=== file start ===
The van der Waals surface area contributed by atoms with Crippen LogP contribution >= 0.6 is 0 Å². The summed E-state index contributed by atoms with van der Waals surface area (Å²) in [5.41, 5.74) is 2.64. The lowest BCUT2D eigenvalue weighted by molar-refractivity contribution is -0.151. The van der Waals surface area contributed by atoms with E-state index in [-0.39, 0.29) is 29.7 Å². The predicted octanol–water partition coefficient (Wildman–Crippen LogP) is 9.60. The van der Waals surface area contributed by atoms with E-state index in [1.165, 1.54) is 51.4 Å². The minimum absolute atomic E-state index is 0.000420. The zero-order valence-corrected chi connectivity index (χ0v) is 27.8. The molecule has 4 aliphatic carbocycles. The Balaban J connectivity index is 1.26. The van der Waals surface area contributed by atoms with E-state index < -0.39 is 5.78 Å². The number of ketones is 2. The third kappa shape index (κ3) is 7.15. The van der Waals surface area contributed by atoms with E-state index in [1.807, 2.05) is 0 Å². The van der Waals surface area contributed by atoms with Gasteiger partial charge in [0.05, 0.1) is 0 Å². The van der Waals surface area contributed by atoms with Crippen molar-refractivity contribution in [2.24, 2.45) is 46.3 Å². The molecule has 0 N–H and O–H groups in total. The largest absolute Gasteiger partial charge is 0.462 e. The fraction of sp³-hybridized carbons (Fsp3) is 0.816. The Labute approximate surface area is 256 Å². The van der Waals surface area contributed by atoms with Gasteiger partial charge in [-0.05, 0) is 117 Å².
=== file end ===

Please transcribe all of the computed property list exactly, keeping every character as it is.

The van der Waals surface area contributed by atoms with Crippen LogP contribution >= 0.6 is 0 Å². The summed E-state index contributed by atoms with van der Waals surface area (Å²) in [5.41, 5.74) is 2.64. The lowest BCUT2D eigenvalue weighted by molar-refractivity contribution is -0.151. The van der Waals surface area contributed by atoms with E-state index in [-0.39, 0.29) is 29.7 Å². The predicted octanol–water partition coefficient (Wildman–Crippen LogP) is 9.60. The van der Waals surface area contributed by atoms with E-state index in [1.165, 1.54) is 51.4 Å². The minimum absolute atomic E-state index is 0.000420. The zero-order valence-corrected chi connectivity index (χ0v) is 27.8. The molecule has 4 aliphatic carbocycles. The Balaban J connectivity index is 1.26. The van der Waals surface area contributed by atoms with E-state index < -0.39 is 5.78 Å². The number of ketones is 2. The third kappa shape index (κ3) is 7.15. The van der Waals surface area contributed by atoms with E-state index in [1.807, 2.05) is 0 Å². The van der Waals surface area contributed by atoms with Gasteiger partial charge in [0.05, 0.1) is 0 Å². The van der Waals surface area contributed by atoms with Crippen molar-refractivity contribution in [2.24, 2.45) is 46.3 Å². The molecule has 0 N–H and O–H groups in total. The largest absolute Gasteiger partial charge is 0.462 e. The fraction of sp³-hybridized carbons (Fsp3) is 0.816. The Labute approximate surface area is 256 Å². The van der Waals surface area contributed by atoms with Gasteiger partial charge in [-0.05, 0) is 117 Å².